As the letters were received, people got angry. This was change, and for some, it was a major one. Reporters and producers called wanting to do stories. I spoke to everyone who called and went on the record – answering all of their questions. My thinking: if I explained the situation logically to everyone I talked to, they’d surely see my side. I had nothing to hide and I was only doing this to save the beloved event.

The only problem? No one cared. Negative stories came out, we were called the Grinch and things got ugly. Thankfully, as with most things that involve change, it eventually died down and people reluctantly accepted the new reality. I, however, carried this with me for years. I failed and it hurt.

Here’s the good news, though – because of that experience, I learned the valuable lesson of preparation and message consistency.

In business, I can think of many situations that could mirror my own if not handled properly – corporate restructuring, benefits changes, product recalls, acquisitions, new brand, lawsuit, etc.  With any change, comes the responsibility of communicating it to everyone it impacts. Are you prepared? What is the ultimate goal you’re striving for? Do you know your key messages? Have you anticipated questions? What will you say to the ones you can’t or don’t want to answer? Will your audience understand the WHY behind the change?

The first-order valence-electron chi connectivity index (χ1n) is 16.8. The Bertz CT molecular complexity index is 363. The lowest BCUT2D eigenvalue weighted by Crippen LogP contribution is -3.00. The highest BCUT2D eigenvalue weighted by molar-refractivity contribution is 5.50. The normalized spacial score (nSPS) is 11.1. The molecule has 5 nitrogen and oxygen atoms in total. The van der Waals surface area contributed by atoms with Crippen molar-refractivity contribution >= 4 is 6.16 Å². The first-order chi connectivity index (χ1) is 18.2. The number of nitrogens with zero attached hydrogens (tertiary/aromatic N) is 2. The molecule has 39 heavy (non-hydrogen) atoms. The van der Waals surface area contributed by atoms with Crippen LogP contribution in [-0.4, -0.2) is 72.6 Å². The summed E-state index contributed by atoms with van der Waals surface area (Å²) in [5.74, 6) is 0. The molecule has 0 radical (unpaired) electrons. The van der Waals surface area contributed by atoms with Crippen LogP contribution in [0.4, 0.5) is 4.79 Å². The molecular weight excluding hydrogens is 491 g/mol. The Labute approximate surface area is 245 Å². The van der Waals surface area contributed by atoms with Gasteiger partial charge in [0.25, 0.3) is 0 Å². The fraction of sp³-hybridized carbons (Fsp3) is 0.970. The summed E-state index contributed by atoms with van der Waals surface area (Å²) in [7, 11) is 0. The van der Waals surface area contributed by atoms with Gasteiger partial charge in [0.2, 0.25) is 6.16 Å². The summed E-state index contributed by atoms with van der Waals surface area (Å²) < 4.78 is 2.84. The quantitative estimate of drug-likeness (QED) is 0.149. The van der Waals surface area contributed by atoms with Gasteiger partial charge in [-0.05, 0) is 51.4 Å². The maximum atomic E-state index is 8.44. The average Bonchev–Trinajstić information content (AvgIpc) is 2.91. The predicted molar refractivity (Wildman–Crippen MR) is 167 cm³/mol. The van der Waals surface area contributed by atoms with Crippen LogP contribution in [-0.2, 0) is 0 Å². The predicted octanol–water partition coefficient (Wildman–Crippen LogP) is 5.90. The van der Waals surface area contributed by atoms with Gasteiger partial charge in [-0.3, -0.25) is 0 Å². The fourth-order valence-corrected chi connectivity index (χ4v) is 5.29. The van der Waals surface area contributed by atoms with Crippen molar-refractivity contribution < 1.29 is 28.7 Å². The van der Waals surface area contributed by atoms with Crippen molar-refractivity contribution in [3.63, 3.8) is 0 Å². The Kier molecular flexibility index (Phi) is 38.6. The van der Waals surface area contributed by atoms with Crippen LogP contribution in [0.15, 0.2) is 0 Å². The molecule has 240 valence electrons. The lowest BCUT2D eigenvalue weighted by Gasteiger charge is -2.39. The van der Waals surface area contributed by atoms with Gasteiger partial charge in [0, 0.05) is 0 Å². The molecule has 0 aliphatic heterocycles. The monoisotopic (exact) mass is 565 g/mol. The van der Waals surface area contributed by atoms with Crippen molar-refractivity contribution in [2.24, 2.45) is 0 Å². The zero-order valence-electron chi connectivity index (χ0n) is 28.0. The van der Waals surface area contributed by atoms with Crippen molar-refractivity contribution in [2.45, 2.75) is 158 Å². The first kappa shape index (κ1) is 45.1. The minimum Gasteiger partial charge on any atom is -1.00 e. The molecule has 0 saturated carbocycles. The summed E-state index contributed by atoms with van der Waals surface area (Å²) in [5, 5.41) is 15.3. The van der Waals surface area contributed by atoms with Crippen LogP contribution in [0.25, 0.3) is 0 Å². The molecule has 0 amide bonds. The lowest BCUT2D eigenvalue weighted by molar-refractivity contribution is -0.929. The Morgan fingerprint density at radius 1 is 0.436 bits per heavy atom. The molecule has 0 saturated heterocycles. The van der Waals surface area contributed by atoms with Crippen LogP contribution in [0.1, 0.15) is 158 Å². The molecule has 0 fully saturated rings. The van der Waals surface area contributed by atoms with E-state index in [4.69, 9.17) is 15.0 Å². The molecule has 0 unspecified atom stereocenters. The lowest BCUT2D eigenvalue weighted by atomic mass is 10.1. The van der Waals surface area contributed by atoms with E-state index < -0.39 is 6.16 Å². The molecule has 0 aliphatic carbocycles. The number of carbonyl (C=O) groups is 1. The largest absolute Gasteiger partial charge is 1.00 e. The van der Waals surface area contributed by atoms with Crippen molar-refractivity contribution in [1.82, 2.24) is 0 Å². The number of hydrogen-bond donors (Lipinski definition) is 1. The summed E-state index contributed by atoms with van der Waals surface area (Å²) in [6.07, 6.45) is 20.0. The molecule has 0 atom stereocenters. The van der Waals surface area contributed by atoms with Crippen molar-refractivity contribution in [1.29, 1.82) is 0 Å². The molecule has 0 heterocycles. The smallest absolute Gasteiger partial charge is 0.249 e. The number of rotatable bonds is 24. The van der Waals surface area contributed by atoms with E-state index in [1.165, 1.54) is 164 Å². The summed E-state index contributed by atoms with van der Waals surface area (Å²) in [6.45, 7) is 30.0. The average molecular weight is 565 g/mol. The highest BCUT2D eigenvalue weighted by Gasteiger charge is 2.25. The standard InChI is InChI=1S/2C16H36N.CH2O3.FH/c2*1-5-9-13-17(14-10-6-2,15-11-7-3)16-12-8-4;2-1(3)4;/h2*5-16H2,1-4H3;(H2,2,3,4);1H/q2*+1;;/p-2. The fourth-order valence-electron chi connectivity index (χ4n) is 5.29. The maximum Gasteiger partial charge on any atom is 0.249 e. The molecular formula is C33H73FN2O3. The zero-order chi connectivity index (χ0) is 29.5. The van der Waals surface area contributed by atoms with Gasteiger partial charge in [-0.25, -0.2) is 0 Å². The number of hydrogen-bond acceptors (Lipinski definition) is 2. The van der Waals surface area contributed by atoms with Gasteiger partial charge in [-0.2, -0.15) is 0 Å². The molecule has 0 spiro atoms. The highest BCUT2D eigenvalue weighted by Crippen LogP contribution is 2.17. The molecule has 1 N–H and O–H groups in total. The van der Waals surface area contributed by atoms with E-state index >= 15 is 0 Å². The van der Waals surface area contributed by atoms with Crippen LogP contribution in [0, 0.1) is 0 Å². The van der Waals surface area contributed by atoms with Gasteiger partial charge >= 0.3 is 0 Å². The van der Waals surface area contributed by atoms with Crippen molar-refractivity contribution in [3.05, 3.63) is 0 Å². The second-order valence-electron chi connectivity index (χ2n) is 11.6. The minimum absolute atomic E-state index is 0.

Here are a few key takeaways to consider the next time you have a company change coming up: 

  1. Prepare everything in a detailed plan -- audience research, messages, questions/answers, roll-out cadence, timing, accountability. If this will be a major announcement, pull together a team several months in advance and meet regularly. Make sure your team members represent key functional areas within your organization. This is not a time to leave anyone out.
  2. Create a key message document. We use a “message pyramid.” This is a simple one-two-page document that organizes messages in a hierarchal fashion – overarching message at the top; three key main messages and details under each one. It is the roadmap used to prepare every communication item that goes out to the various audiences. It’s not a script that must be followed to a T; it’s more of a guide that ensures consistency across the board. Everyone works from the same core document. If it feels like you’re constantly repeating yourself or seeing the same messages everywhere, keep going – this is what consistency looks and feels like.